But Rudd’s leadership was an exercise in bad faith from the beginning. From border protection to carbon pricing to fiscal policy, he has been all over the place. He has been an opportunist of such proportions that the only thing that has exceeded his grasp is his reach. Nothing has changed since his return: there is always an air of detached calculation about his performances, a sense that in different circumstances he could just as happily be arguing the opposing case. He ran a chaotic cabinet, silenced internal critics, punished those against whom he held a grudge, failed to distance himself from a union movement that represents only 15 per cent of the private workforce, and now leads a big-spending and debt-ridden policy agenda that has led to a $70-billion budget black hole.

Many Australians regard ‘Heavvie Kevvie’ as a nerd and an embarrassment, with his taste for such cringe-inducing Australianisms as ‘Happy Little Vegemite’ and ‘fair shake of the sauce bottle’. But his disgruntled Labor colleagues go beyond the cringe and speak of him as abrasive, arrogant, aloof and autocratic.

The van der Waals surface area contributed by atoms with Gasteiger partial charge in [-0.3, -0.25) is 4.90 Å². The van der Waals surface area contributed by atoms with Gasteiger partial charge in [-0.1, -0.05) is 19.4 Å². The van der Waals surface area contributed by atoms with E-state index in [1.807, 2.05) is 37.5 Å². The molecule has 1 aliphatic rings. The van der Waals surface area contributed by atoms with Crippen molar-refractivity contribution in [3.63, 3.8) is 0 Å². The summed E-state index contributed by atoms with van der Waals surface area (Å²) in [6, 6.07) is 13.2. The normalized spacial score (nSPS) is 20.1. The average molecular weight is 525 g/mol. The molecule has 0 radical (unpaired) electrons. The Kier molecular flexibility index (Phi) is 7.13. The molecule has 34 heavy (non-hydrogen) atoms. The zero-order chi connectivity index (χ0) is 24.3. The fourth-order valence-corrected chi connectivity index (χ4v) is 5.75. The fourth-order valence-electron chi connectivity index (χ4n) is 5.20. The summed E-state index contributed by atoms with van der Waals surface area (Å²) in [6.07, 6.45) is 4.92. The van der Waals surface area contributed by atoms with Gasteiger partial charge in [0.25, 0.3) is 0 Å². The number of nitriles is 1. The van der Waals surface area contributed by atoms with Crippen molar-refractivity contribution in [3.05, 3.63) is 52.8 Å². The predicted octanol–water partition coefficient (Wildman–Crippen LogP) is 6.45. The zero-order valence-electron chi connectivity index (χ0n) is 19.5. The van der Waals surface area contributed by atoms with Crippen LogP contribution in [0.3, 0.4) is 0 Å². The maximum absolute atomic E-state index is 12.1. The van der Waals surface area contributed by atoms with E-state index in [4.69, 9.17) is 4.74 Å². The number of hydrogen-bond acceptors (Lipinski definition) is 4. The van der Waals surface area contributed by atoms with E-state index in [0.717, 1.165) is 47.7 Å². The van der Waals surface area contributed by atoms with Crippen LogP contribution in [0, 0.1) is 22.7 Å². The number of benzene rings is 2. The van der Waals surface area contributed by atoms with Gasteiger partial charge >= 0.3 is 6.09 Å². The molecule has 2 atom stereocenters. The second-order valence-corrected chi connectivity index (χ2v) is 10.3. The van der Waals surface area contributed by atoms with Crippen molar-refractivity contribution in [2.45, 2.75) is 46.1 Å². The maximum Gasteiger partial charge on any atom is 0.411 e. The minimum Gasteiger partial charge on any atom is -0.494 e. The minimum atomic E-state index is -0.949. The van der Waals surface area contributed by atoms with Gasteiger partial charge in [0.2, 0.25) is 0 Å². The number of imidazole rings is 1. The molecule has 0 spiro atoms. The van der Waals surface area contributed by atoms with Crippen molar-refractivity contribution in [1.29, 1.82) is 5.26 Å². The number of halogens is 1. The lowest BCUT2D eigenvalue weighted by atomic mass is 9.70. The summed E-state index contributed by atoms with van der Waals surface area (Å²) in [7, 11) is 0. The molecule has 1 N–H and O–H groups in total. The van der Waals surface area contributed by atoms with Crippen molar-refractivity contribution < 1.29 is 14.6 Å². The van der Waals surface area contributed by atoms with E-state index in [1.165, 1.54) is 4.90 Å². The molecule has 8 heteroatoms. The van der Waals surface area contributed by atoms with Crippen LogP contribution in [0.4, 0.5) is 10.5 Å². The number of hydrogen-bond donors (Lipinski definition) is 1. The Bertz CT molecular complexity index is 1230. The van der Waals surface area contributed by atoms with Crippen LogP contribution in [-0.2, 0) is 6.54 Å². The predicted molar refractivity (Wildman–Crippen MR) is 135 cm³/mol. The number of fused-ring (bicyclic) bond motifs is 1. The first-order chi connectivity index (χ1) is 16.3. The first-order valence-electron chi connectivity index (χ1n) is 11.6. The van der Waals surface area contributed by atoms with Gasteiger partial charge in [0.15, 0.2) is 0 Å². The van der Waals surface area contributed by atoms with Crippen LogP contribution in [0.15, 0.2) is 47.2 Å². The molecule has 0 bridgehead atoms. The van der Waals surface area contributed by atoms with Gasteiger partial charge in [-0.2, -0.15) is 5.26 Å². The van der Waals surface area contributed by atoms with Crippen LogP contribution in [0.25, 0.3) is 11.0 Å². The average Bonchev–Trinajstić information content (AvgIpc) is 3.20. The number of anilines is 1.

When he first challenged Gillard for the leadership, in February last year, it was in some ways worse. His colleagues denounced him then as a ‘psychopath’, ‘disloyal’, ‘dysfunctional’, and ‘a complete and utter fraud’. Even his former mental health adviser has said that he is ‘not fit’ to be prime minister. Australia’s voters now seem certain to endorse that judgment.

Got something to add? Join the discussion and comment below.

Tom Switzer is editor of Spectator Australia.

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Show comments
  • sandfly

    A devastating but accurate analysis of a politician lacking any semblance of conviction not directed towards bolstering his own inflated ego. Rudd fooled a lot of people first time around ( not me ) but he’s now living proof of the maxim that you can fool some of people some of the time but you can’t fool all of the people all of the time.

    • anyfool

      35% are still fooled, here in the UK Labour have 40% fooled at the moment. vegemite seems to be an apt word for these idiots in search of a village.

  • mountolive